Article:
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The Vanishing Harberger Triangle

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  • Hans-Werner Sinn

Abstract

The paper presents a trapped equity model, but instead of studying how taxes affect corporate decisions when a sufficient amount of equity is already in the trap, it asks the question how does the equity get there. To be more specific, the paper analyzes how the double taxation of dividends affects the growth of a corporation that starts with no equity capital. One conclusion is that dividend taxes are distortionary before they are paid, but not when they are paid. Once the firm is in a stage of maturity where it pays dividends and dividend taxes, tax neutrality prevails. Thus the true intersectoral distortion resulting from corporate taxation is negatively correlated with the measured tax burden, and it is lower, the higher the distortion which estimates of Harberger type would predict. Another conclusion is that the King-Fullerton cost of capital formulae are not applicable in the case of immature firms. These formulas are based on the assumption that firms distribute their profits from marginal investment projects as dividends. However, immature firms strictly prefer a reinvestment to a distribution of profits. The reinvestment changes the cost of equity capital, and typically this cost is higher than a hasty application of the King-Fullerton formulas would predict.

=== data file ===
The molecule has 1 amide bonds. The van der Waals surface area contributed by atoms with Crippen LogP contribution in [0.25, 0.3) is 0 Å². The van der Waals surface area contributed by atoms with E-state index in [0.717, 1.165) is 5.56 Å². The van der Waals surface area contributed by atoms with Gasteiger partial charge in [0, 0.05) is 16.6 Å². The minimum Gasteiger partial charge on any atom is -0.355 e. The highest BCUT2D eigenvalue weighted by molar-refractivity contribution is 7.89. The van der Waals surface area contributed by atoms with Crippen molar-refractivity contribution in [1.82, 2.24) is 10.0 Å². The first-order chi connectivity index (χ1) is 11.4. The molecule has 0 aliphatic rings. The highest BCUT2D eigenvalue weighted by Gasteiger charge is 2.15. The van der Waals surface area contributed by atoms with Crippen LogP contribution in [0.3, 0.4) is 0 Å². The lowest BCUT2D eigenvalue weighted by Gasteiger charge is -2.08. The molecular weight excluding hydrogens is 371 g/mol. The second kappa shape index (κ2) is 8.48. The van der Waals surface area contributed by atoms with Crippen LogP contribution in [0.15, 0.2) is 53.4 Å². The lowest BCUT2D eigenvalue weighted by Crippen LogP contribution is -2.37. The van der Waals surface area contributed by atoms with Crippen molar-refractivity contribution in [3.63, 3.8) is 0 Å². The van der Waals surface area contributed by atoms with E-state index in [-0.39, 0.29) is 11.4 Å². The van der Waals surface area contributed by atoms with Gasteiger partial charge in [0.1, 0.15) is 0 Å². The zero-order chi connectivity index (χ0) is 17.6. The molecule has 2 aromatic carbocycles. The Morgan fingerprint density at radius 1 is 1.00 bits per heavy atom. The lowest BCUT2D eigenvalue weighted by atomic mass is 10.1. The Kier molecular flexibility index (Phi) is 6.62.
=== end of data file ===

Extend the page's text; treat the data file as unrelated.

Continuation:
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  • Hans-Werner Sinn, 1990. "The Vanishing Harberger Triangle," NBER Working Papers 3225, National Bureau of Economic Research, Inc.
  • Handle: RePEc:nbr:nberwo:3225
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    References listed on IDEAS

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    1. Arnold C. Harberger, 1962. "The Incidence of the Corporation Income Tax," Journal of Political Economy, University of Chicago Press, vol. 70, pages 215-215.
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